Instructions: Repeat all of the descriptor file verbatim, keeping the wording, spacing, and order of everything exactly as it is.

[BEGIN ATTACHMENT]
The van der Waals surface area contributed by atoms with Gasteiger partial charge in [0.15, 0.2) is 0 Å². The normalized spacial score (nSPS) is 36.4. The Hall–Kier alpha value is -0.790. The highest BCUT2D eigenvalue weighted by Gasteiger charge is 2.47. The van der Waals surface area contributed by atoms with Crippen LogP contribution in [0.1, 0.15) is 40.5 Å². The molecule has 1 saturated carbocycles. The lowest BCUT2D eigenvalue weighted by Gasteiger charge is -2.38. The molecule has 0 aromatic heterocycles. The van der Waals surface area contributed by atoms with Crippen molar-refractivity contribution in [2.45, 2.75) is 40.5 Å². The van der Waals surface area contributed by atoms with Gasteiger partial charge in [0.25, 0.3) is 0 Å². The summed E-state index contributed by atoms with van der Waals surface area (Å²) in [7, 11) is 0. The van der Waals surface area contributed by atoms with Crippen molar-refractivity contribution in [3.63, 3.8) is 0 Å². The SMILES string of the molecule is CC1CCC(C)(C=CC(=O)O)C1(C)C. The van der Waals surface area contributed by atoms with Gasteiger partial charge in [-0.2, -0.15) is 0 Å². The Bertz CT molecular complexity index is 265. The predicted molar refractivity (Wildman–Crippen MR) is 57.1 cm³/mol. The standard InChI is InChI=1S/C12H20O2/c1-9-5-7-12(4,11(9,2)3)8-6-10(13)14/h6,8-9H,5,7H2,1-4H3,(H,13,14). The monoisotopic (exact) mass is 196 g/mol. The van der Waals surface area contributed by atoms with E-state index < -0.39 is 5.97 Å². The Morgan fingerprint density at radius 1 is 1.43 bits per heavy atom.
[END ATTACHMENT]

The van der Waals surface area contributed by atoms with Gasteiger partial charge in [0.15, 0.2) is 0 Å². The normalized spacial score (nSPS) is 36.4. The Hall–Kier alpha value is -0.790. The highest BCUT2D eigenvalue weighted by Gasteiger charge is 2.47. The van der Waals surface area contributed by atoms with Crippen LogP contribution in [0.1, 0.15) is 40.5 Å². The molecule has 1 saturated carbocycles. The lowest BCUT2D eigenvalue weighted by Gasteiger charge is -2.38. The molecule has 0 aromatic heterocycles. The van der Waals surface area contributed by atoms with Crippen molar-refractivity contribution in [2.45, 2.75) is 40.5 Å². The van der Waals surface area contributed by atoms with Gasteiger partial charge in [0.25, 0.3) is 0 Å². The summed E-state index contributed by atoms with van der Waals surface area (Å²) in [7, 11) is 0. The van der Waals surface area contributed by atoms with Crippen molar-refractivity contribution in [3.63, 3.8) is 0 Å². The SMILES string of the molecule is CC1CCC(C)(C=CC(=O)O)C1(C)C. The van der Waals surface area contributed by atoms with Gasteiger partial charge in [-0.2, -0.15) is 0 Å². The Bertz CT molecular complexity index is 265. The predicted molar refractivity (Wildman–Crippen MR) is 57.1 cm³/mol. The standard InChI is InChI=1S/C12H20O2/c1-9-5-7-12(4,11(9,2)3)8-6-10(13)14/h6,8-9H,5,7H2,1-4H3,(H,13,14). The monoisotopic (exact) mass is 196 g/mol. The van der Waals surface area contributed by atoms with E-state index < -0.39 is 5.97 Å². The Morgan fingerprint density at radius 1 is 1.43 bits per heavy atom.